You probably know by now that podcasting has completely taken over.
I myself have not only started two podcasts (one was kind of a bust) but plan on producing for Erika on hers, as well as starting another for Free From 9 to 5 as well.
I wanted to create this post on breaking down exactly how I would go about starting a podcast from the ground up.
Now, let me be clear…
I’m kind of on the journey as well.
I’m not making millions of dollars from my podcast.
But, I’ve definitely noticed the smoothness of it the second time around from my first go at it two years ago.
My first podcast was Friday Happy Hour and I really enjoyed it, for better or worse.
I wanted something that I could interview other entrepreneurs with, and Friday Happy Hour was just that.
Some of the issues I found with my first podcast attempt included the name.
You see, as much as I believe in consistency, I also don’t like being held down to a schedule based off a name.
So because the name, though catchy, had Friday in it, I was basically forced to have to interview others and get content out every Friday.
I know, that doesn’t sound that crazy or demanding, but at the time, it kind of was.
This was probably a clear cut indication that I wasn’t really ready to start a podcast at the time.
Also, I would say the other problem I ran into was my questions.
I fucking love meeting new people.
I love chatting with others, getting to know them, their likes, dislikes, all of that.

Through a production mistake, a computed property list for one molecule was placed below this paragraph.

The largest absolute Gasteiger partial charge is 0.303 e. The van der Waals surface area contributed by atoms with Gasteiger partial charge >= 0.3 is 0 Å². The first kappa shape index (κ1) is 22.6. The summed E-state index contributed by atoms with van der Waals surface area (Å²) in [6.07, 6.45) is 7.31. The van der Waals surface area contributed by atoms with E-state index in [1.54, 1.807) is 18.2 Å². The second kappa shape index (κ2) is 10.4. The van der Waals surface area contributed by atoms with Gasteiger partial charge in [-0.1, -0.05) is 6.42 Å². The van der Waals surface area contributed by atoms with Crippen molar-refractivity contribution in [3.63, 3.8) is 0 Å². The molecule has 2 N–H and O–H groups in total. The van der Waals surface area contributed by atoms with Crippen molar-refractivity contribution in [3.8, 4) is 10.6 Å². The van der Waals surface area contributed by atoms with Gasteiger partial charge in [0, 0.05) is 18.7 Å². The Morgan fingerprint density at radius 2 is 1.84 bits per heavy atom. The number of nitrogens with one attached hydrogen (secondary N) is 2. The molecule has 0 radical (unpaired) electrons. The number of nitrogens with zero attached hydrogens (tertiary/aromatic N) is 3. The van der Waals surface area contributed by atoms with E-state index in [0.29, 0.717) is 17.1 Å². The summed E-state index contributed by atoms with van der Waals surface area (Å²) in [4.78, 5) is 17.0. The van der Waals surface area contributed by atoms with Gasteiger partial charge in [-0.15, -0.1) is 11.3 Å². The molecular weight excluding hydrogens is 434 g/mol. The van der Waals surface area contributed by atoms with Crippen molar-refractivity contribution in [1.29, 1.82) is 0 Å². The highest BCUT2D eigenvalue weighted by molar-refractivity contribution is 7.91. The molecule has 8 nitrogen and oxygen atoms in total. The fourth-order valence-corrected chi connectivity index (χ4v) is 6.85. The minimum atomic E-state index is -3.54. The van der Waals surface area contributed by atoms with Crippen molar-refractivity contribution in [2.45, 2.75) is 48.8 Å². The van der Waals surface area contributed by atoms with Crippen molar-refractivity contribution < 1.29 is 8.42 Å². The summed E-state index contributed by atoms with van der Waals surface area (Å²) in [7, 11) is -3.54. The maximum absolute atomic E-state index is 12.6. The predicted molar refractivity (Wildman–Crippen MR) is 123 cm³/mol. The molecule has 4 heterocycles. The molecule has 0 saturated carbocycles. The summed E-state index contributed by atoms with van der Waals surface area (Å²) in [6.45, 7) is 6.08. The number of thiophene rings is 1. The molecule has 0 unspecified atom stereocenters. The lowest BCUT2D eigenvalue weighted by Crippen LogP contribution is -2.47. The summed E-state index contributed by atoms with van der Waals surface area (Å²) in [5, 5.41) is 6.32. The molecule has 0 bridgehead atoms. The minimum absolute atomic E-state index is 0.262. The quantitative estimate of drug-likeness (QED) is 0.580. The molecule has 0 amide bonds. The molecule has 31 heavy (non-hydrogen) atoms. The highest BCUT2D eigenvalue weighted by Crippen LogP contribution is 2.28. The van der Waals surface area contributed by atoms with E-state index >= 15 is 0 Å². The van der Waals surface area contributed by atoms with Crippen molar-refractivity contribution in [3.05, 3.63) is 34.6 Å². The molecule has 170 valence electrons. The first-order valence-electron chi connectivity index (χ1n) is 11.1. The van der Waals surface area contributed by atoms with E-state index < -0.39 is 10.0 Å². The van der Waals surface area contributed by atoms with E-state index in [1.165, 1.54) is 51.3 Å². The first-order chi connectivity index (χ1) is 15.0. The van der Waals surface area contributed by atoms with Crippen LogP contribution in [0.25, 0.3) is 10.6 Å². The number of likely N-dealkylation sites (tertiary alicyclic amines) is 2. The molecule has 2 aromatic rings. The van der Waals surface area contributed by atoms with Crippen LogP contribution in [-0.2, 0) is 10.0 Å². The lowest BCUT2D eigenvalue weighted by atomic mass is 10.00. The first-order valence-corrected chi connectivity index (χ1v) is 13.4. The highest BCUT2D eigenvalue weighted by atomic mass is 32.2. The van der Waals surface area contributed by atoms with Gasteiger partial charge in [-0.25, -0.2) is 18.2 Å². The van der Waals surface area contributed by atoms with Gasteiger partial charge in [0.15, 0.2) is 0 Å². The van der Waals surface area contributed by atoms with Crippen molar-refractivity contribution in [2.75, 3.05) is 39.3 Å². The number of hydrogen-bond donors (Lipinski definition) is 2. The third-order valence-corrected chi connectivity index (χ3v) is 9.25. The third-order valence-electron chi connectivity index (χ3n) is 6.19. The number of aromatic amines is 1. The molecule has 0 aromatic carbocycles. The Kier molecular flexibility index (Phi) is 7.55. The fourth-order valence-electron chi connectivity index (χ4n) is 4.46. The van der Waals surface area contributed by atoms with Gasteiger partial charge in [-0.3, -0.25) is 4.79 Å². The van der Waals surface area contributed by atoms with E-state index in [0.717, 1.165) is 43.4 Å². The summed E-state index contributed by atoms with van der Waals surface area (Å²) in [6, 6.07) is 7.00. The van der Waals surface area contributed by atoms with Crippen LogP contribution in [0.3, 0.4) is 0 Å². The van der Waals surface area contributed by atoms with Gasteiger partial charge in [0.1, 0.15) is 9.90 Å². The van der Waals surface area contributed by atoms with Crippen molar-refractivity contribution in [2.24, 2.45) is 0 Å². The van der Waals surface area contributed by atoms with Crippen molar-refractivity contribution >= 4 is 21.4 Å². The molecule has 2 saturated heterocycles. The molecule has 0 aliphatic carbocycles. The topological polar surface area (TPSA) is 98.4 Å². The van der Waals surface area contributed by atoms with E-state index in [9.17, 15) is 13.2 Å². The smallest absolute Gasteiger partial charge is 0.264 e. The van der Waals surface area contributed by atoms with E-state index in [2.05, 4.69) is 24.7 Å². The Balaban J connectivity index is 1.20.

But, I decided to essentially lock myself down to 10 repetitive questions every episode and it started to feel kind of stale.
If I could recommend something to the old me, or you even, I would say to have guidelines but to really free flow it.
Have questions sure, but don’t just ask, get an answer, and move on.
Dive into each response you get, and really just see where it takes you. It makes it feel and sound more authentic and who knows, you might get some responses from your guest that nobody else has been able to get.
Lastly, the editing was a pain in the ass.
Both from a platform standpoint (Audacity) and sound effects as well.
I used Fiverr at the time and had someone design an intro for the podcast.
I will say, I didn’t hate it, but it didn’t fire me up either.
If it doesn’t fire you up, it’s probably not going to fire up your audience as well.
I used Audio Jungle this time around and it was so much better.
But more on all of that later…
What I found starting my second podcast was that I was much happier with just about everyone of those previously mentioned frustrations.